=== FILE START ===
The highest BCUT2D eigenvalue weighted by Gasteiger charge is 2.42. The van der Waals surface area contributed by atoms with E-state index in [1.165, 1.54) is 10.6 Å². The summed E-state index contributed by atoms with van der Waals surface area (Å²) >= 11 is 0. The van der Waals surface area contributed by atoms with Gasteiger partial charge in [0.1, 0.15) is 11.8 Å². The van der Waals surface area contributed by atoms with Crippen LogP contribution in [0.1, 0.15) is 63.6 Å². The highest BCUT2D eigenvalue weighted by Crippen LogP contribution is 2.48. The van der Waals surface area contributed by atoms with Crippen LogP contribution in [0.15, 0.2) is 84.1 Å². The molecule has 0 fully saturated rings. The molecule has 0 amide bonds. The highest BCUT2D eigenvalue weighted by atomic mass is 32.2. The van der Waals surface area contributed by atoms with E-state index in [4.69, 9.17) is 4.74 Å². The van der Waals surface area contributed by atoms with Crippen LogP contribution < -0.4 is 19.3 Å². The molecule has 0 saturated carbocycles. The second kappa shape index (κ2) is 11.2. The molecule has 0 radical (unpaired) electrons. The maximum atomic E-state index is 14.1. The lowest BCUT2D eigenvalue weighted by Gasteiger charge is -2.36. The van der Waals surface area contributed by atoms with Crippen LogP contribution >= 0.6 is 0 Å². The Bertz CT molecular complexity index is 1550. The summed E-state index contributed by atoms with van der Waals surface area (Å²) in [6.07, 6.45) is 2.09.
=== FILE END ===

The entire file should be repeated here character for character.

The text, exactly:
The highest BCUT2D eigenvalue weighted by Gasteiger charge is 2.42. The van der Waals surface area contributed by atoms with E-state index in [1.165, 1.54) is 10.6 Å². The summed E-state index contributed by atoms with van der Waals surface area (Å²) >= 11 is 0. The van der Waals surface area contributed by atoms with Gasteiger partial charge in [0.1, 0.15) is 11.8 Å². The van der Waals surface area contributed by atoms with Crippen LogP contribution in [0.1, 0.15) is 63.6 Å². The highest BCUT2D eigenvalue weighted by Crippen LogP contribution is 2.48. The van der Waals surface area contributed by atoms with Crippen LogP contribution in [0.15, 0.2) is 84.1 Å². The molecule has 0 fully saturated rings. The molecule has 0 amide bonds. The highest BCUT2D eigenvalue weighted by atomic mass is 32.2. The van der Waals surface area contributed by atoms with E-state index in [4.69, 9.17) is 4.74 Å². The van der Waals surface area contributed by atoms with Crippen LogP contribution < -0.4 is 19.3 Å². The molecule has 0 saturated carbocycles. The second kappa shape index (κ2) is 11.2. The molecule has 0 radical (unpaired) electrons. The maximum atomic E-state index is 14.1. The lowest BCUT2D eigenvalue weighted by Gasteiger charge is -2.36. The van der Waals surface area contributed by atoms with Crippen LogP contribution >= 0.6 is 0 Å². The Bertz CT molecular complexity index is 1550. The summed E-state index contributed by atoms with van der Waals surface area (Å²) in [6.07, 6.45) is 2.09.